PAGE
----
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Google Forms Project

  1. Create your own form or open a form from a template or at least 3 of the sample forms below. Practice zooming in/out and entering data into the form. Make a shortcut (Add to Home Screen) icon to provide quick access to a form (it can be deleted when finished.)
  2. Talk with a partner about how you or your district could use Google forms and the iPad or other mobile device. What tips would you share with a colleague who want to get started with this process?

Google Forms

Google forms are a perfect way to do assessment using the iPad or other mobile device. It does require an Internet connection so this must be considered if say a principal wants to use their iPad for a classroom walk through, but in one end of the building, the wireless is spotty. One option to consider, connect using a cellular connection when needed. It is difficult to create a Google form on the iPad. Some question types are difficult to modify. Try using two fingers and this will sometimes work. It is best to create a form using a computer. Below are some links to sample forms. You can also find some great examples which can be copied and customized in the Template area of Google Drive. To access templates first open Google Forms and under the file menu, select "From Template." When a form is complete, obtain the URL for the form users will complete and 1) email the link for the form to your self or 2) use a URL shorter site such as my favorite, to create a short URL (the URL may be customized if you create an account) and then just type in the short URL into Safari.

For sites you want to quickly access, you can create a shortcut icon on the iPad (Add to Home Screen.) Google Forms on the iPad can do more than just assessment. Anytime you want a person to fill in information onto a form, you can let them borrow an iPad and have the form ready to complete. No more "not being able to read a parents' handwriting" or errors blamed on a data entry mistake as the user is entering their information themselves. Important: when creating a form, it makes for faster data entry when the form provides preset choices. For example, if a form is being used for classroom walk throughs, use a field with the teachers' names prepopulated, rather than an empty, fill in blank. A great thing about using Google forms, the data is put into an easy to utilize spreadsheet format and every entry is data and time stamped. Google has special scripts which can be used to do a variety of tasks with this data, including mail merging the data into easier to read and share Google Docs format.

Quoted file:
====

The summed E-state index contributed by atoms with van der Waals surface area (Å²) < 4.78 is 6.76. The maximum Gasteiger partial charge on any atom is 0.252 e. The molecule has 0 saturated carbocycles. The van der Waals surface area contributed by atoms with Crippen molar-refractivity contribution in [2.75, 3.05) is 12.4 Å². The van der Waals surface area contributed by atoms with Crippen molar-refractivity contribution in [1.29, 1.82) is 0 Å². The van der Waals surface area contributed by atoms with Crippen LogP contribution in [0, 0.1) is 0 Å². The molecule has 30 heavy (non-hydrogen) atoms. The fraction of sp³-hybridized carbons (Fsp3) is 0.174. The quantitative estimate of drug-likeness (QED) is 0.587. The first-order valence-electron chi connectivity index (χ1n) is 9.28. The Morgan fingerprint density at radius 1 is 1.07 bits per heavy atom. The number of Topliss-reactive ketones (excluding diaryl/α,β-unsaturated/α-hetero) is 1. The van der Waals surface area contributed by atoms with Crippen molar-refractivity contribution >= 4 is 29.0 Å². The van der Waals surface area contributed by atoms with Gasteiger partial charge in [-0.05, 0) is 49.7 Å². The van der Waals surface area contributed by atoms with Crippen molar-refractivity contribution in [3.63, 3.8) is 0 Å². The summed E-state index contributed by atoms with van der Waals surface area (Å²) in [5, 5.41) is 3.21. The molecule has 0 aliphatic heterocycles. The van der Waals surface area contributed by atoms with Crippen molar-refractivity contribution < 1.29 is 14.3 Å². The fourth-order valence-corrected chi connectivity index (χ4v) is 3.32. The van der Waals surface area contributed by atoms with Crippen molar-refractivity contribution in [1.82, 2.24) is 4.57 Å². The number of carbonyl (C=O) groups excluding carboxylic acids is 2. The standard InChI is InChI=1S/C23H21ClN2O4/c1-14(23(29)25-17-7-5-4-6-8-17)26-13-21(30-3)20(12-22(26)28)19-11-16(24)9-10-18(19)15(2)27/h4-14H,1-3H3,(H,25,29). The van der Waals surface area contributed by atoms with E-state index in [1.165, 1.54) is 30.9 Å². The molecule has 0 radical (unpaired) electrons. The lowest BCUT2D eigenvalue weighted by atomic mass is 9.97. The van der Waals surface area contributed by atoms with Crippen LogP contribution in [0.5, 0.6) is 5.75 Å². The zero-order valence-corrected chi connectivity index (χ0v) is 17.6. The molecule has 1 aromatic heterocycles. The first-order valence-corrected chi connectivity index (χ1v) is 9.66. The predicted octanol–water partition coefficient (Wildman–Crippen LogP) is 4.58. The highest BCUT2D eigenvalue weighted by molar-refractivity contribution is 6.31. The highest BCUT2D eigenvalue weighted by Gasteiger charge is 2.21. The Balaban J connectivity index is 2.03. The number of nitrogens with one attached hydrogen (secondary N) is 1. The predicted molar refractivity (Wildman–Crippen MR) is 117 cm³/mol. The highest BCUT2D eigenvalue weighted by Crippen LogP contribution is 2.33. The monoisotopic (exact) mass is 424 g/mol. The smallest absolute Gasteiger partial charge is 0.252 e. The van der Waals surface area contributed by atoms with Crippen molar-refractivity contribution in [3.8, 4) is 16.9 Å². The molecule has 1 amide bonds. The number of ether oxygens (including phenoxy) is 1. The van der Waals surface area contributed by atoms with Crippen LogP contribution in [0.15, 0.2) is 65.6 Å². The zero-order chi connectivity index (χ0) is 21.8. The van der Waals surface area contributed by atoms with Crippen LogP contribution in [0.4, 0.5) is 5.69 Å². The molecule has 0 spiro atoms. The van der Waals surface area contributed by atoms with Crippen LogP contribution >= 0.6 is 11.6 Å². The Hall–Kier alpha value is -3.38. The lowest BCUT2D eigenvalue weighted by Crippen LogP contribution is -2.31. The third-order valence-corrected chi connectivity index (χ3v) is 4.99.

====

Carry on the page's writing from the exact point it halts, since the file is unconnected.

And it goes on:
Sample Google Forms (open on your iPad):

  1. (student discipline)
  2. (teacher observation)
  3. (simple student observation)
  4. (workshop evaluation)
  5. (HS student - get to know you survey)

Infuse Learning Project

  1. Go to the website: Enter the student code of: 62441 The teacher will ask some questions and display the results. The teacher may also give a quiz.
  2. Optional - with a partner or between your computer and iPad, log on so there is at least one device logged on as a teacher
    and one as a student (or one teacher and one student device.) You can also use two different browsers to accomplish similar results. Use the student code provided. Try the quick assessment mode and viewing results. Links to these two options as well as a link to create a new account can be found at the home site:
  3. Optional - shortcut icon on the iPad (Add to Home Screen) for the student or teacher site.

Infuse Learning

Infuse Learning can be thought of as a "clicker" or student response system, however, it is web based and works with any mobile device that has a web

browser. It's still rather new and sometimes will hang if too many users are on it at one time. But the price is right and when it works, it works great. It can only be used works when a teacher first longs into the room using the teacher log in. The teacher can give questions using the "Quick Assessment" mode - where no question is displayed but students are asked an oral question or a question is posted on the board or projector, and students provide their response via the website. Or a teacher can give a quiz, where students can work at their own pace to answer the questions. Some strengths of Infuse Learning over app based or commercial web based solutions...first the price. Second, it provides an easy to master interface and great reports. Infuse Learning also supports some alternative question types, not often found in student response systems including a ranking question type (sort and order) and a drawing question type. Big thanks to Andrew Steinman from the Kent ISD who introduced me to Infuse Learning.